Theatre Etiquette for Parents

This time of year there are lots of concerts, recitals and fun events to attend with your family and with that, plenty of chances to show your young ones the best way to behave as members of the audience. It’s a chance to dress up a bit, see something special and enjoy time together, but lets not leave our etiquette at home. Here’s a few tips….

If this is a first visit to a theatre, or if your visits are rare, tell your little ones a bit of what they can expect. The theatre will be dark, lots and lots of people will be there, we have seats waiting for us and we must look for those seats, exciting things will happen on the stage and such. Explain that it isn’t the same as television or DVDs – the people on the stage can actually hear you and they can be distracted by the audience, so we need to show some respect for their hard work. These people are more real (well, they are really right here in front of you), and you might even know some of them, so be sure to pay attention so you can see your friends on that stage!

As much as your little one might need a nibble every hour or so, the theatre (live theatre at least) is not a place for snacks. We might take popcorn into the movies, but generally live theatres leave the food outside. There are lots of reasons for this. Some are to limit distractions of people chewing beside you (generally, there’s no THX sound in a live show to drown out your munching), but many are to limit the mess left in the theatre. Consider that in many theatres the Front of House staff is staffed by volunteers. They are there to help you to your seats and keep you safe in the event of an emergency, they don’t really want to clean up after your meals in the space.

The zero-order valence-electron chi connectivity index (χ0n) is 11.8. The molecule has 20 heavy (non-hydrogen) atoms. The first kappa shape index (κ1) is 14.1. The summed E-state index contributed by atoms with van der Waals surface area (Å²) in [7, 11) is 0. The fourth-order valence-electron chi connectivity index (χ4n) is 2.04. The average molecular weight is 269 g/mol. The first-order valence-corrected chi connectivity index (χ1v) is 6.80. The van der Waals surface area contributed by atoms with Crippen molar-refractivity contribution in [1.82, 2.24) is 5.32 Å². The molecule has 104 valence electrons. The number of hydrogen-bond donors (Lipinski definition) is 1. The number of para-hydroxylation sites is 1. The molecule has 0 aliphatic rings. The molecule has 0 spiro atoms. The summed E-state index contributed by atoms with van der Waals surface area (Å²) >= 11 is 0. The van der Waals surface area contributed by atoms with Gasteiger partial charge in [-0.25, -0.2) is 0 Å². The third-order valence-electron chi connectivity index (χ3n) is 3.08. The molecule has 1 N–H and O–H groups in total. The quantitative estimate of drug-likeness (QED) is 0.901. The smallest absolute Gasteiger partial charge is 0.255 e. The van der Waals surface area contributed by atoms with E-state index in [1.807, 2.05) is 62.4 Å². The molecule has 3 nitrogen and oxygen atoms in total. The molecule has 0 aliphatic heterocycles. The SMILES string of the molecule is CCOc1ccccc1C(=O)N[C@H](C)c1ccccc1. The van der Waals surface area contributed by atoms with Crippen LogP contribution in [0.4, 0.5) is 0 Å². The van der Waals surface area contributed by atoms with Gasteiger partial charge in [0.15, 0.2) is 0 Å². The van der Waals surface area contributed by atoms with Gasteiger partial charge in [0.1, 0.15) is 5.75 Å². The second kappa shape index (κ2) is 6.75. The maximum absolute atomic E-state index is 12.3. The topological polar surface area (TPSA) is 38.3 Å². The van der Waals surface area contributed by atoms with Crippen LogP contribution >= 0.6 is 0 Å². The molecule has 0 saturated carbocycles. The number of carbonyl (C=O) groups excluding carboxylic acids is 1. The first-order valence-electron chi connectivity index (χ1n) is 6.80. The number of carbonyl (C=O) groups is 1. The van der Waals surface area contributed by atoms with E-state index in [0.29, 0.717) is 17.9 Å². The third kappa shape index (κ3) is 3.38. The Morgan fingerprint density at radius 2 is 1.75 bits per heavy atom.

Memories are great, of course, but capturing them on film, (whether moving or still), during the show is pretty tacky. If you really must have some record of the event, then why not offer to be that parent who films it for everyone – make copies after the fact, or if you aren’t technically savvy, track down and hire someone who knows what they are doing to record it for you. Then, sit in your seat and enjoy the show. If you want a photo to commemorate the event, take it after – WITH your family in the shot. There’s nothing worse than a performance where the audience is as fully active with the flashes of cameras as the light show on the stage. Besides, unless you have a super high tech, low light, zoom lens camera with incredible stabilizing functions, you’ll never get as good a shot as the professional hired by the company. Never. It’s just not worth bothering your neighbours at the show. So, put the camera/cameraphone away.

Above all else, make the event fun. Enjoy the show. Ask your kids what they liked. See if they can tell you why. Help them to become critical audience members, so they enjoy the theatre and begin to develop a taste for it. And maybe next year, take them to more than one thing. Don’t save it up just for Christmas. The theatre is year round.

See you in the audience!


About Ceris Thomas

Ceris is a creative person. She teaches by day - and finds as much creativity in her job as she can and by night, (and during every spare minute she has), she creates through directing/choreographing and performing plays, drawing, writing, podcasting and now, sewing puppets. She likes to help others find and nurture their creativity and she loves finding out about other people's path to their own creative projects.

3 Thoughts on “Theatre Etiquette for Parents

  1. Pingback: Linktastic – Parents of Young Actors Edition « Kerry Hishon

  2. Pingback: Linktastic – Parents of Young Actors Edition | Kerry Hishon

  3. Pingback: Theatre Etiquette: How to Be a Great Audience Member | Kerry Hishon

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